In terms of favorite holes, most people are likely to pick one of the six holes along the water or the Cape ninth. However, you have always said that you like the seventh. Is that you just being the mad scientist architect or is that truly a personal favorite? If so, why?
To begin with, I always liked how it laid out on the ground. It’s an uphill long par 4 that was going to play into the wind and it had the natural potential to play as a strong golf hole. Strictly from a golf prospective, it is not as scenic as the ninth, but I think both are really good golf holes.
Cabot Links is a walking only, public course. Did that in modify your design in any way? For instance, did you make the fairways broader or make other concessions that you might not have for a private course?
The focus was to build the best golf course possible, with wide fairways on a windy sight. Certainly we built wide fairways to take advantage of different directions of play into the green sites. Throw in varying wind directions and I think you’ll encounter a different course each and every day.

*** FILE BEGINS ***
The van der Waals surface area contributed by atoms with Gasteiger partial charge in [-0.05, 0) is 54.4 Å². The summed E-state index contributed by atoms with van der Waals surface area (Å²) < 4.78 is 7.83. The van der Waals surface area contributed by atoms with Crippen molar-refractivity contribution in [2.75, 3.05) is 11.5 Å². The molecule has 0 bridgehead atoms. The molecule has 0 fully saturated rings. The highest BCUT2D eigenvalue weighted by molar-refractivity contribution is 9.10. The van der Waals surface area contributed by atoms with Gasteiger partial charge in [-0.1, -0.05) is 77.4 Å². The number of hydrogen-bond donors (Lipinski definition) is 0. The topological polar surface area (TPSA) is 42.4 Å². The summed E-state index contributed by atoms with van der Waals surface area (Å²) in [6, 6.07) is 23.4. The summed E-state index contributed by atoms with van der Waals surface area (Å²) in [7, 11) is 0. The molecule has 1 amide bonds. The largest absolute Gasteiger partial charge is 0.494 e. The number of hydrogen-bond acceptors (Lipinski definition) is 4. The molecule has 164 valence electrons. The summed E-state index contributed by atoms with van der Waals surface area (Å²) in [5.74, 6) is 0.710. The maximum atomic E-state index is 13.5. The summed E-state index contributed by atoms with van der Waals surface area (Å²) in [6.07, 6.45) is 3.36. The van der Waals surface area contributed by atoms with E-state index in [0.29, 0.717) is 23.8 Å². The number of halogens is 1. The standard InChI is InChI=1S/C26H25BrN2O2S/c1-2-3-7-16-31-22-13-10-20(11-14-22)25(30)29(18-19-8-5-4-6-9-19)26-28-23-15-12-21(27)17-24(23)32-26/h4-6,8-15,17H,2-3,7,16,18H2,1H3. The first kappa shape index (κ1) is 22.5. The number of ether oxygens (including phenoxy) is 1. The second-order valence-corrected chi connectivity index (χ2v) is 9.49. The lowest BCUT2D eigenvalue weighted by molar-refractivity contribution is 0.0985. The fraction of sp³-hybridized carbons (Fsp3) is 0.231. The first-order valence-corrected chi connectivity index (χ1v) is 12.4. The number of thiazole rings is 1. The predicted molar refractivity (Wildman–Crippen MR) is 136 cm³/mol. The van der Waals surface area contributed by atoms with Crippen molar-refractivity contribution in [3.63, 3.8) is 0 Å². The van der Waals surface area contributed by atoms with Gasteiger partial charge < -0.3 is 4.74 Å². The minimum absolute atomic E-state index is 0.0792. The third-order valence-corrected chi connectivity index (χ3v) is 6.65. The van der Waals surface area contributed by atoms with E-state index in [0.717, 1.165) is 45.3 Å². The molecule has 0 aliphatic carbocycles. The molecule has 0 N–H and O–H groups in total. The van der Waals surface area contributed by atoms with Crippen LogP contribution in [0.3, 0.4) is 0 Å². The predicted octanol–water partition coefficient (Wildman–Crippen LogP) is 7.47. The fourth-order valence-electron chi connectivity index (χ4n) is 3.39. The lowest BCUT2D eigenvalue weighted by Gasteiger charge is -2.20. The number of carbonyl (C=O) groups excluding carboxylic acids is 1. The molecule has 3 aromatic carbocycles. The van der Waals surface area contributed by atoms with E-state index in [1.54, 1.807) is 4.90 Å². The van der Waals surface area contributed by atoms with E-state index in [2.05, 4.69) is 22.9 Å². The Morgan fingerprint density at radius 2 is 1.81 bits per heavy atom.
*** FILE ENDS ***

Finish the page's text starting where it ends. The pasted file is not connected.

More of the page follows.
The grass scheme is 100% fescue throughout. What does that mean to the course’s playing characteristics?
The great old courses have fescue on the tees, greens and the fairways. The conditions will usually be firmer with fescue and that allows the course to play ‘fast.’ It’s easier to actually spin the ball off of the tighter lies too and it certainly helps the ground game options, given how you can roll the ball as opposed to the stickiness of blue grass. Given the Links nature this course, fescue was certainly the best choice.
You have been in the golf architecture field for over thirty years during which time you have worked for lots of owners. How was working with Mike Keiser?
Working with Mike was one of the best experiences I’ve had. He’s got a lot of golf knowledge, and his suggestions were always appreciated. We didn’t agree 100% of the time but he had some very good ideas that have been incorporated into the course. For example, the original double green concept came from Mike for the 11th and 13th holes. We were all walking around together and throwing ideas out and that one stuck. We built the ~30,000 square foot green, everybody liked it and it’s there today.